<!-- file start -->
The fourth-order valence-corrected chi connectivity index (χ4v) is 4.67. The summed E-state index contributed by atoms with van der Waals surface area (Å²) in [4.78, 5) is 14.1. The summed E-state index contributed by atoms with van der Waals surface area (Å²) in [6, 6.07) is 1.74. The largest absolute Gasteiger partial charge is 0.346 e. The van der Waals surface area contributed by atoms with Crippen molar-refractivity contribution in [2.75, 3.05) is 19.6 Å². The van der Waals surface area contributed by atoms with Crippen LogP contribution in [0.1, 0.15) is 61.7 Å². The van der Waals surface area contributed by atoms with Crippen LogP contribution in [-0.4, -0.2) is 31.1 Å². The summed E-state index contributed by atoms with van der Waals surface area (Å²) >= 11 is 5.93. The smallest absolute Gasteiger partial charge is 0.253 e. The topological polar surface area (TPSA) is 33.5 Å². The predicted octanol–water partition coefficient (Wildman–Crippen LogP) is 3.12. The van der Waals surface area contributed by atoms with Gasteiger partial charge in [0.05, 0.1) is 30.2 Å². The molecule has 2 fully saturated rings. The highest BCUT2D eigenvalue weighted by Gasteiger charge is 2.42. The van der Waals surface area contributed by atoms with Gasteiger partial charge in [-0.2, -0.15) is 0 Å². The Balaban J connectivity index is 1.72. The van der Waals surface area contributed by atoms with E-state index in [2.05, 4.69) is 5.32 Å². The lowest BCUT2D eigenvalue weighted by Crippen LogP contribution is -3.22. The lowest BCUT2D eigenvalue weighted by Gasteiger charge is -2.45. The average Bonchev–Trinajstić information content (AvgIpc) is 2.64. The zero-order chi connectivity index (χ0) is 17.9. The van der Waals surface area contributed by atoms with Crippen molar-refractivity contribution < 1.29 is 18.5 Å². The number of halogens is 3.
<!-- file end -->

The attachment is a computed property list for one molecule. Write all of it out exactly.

The fourth-order valence-corrected chi connectivity index (χ4v) is 4.67. The summed E-state index contributed by atoms with van der Waals surface area (Å²) in [4.78, 5) is 14.1. The summed E-state index contributed by atoms with van der Waals surface area (Å²) in [6, 6.07) is 1.74. The largest absolute Gasteiger partial charge is 0.346 e. The van der Waals surface area contributed by atoms with Crippen molar-refractivity contribution in [2.75, 3.05) is 19.6 Å². The van der Waals surface area contributed by atoms with Crippen LogP contribution in [0.1, 0.15) is 61.7 Å². The van der Waals surface area contributed by atoms with Crippen LogP contribution in [-0.4, -0.2) is 31.1 Å². The summed E-state index contributed by atoms with van der Waals surface area (Å²) >= 11 is 5.93. The smallest absolute Gasteiger partial charge is 0.253 e. The topological polar surface area (TPSA) is 33.5 Å². The predicted octanol–water partition coefficient (Wildman–Crippen LogP) is 3.12. The van der Waals surface area contributed by atoms with Gasteiger partial charge in [0.05, 0.1) is 30.2 Å². The molecule has 2 fully saturated rings. The highest BCUT2D eigenvalue weighted by Gasteiger charge is 2.42. The van der Waals surface area contributed by atoms with Gasteiger partial charge in [-0.2, -0.15) is 0 Å². The Balaban J connectivity index is 1.72. The van der Waals surface area contributed by atoms with E-state index in [2.05, 4.69) is 5.32 Å². The lowest BCUT2D eigenvalue weighted by Crippen LogP contribution is -3.22. The lowest BCUT2D eigenvalue weighted by Gasteiger charge is -2.45. The average Bonchev–Trinajstić information content (AvgIpc) is 2.64. The zero-order chi connectivity index (χ0) is 17.9. The van der Waals surface area contributed by atoms with Crippen molar-refractivity contribution < 1.29 is 18.5 Å². The number of halogens is 3.